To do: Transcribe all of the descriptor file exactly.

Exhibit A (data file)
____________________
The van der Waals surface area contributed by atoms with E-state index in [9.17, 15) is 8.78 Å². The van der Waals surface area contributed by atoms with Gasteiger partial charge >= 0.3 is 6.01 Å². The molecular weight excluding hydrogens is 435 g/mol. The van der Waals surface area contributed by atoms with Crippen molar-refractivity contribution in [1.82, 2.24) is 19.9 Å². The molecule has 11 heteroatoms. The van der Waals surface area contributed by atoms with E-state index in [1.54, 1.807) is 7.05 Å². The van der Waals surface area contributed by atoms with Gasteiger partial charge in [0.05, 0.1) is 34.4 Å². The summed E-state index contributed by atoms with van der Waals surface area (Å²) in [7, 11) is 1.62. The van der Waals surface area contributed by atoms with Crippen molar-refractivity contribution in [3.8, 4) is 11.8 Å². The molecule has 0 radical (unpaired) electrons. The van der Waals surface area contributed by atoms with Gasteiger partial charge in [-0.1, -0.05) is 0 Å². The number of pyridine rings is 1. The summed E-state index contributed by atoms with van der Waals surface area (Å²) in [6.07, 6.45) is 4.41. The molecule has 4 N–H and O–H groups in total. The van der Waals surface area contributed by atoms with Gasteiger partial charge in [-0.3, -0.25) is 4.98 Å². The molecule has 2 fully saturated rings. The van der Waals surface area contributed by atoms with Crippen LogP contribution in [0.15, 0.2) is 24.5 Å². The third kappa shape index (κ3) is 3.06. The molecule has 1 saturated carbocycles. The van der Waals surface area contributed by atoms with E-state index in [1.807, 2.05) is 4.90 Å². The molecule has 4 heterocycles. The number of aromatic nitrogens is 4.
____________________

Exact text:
The van der Waals surface area contributed by atoms with E-state index in [9.17, 15) is 8.78 Å². The van der Waals surface area contributed by atoms with Gasteiger partial charge >= 0.3 is 6.01 Å². The molecular weight excluding hydrogens is 435 g/mol. The van der Waals surface area contributed by atoms with Crippen molar-refractivity contribution in [1.82, 2.24) is 19.9 Å². The molecule has 11 heteroatoms. The van der Waals surface area contributed by atoms with E-state index in [1.54, 1.807) is 7.05 Å². The van der Waals surface area contributed by atoms with Gasteiger partial charge in [0.05, 0.1) is 34.4 Å². The summed E-state index contributed by atoms with van der Waals surface area (Å²) in [7, 11) is 1.62. The van der Waals surface area contributed by atoms with Crippen molar-refractivity contribution in [3.8, 4) is 11.8 Å². The molecule has 0 radical (unpaired) electrons. The van der Waals surface area contributed by atoms with Gasteiger partial charge in [-0.1, -0.05) is 0 Å². The number of pyridine rings is 1. The summed E-state index contributed by atoms with van der Waals surface area (Å²) in [6.07, 6.45) is 4.41. The molecule has 4 N–H and O–H groups in total. The van der Waals surface area contributed by atoms with Gasteiger partial charge in [-0.3, -0.25) is 4.98 Å². The molecule has 2 fully saturated rings. The van der Waals surface area contributed by atoms with Crippen LogP contribution in [0.15, 0.2) is 24.5 Å². The third kappa shape index (κ3) is 3.06. The molecule has 1 saturated carbocycles. The van der Waals surface area contributed by atoms with E-state index in [1.807, 2.05) is 4.90 Å². The molecule has 4 heterocycles. The number of aromatic nitrogens is 4.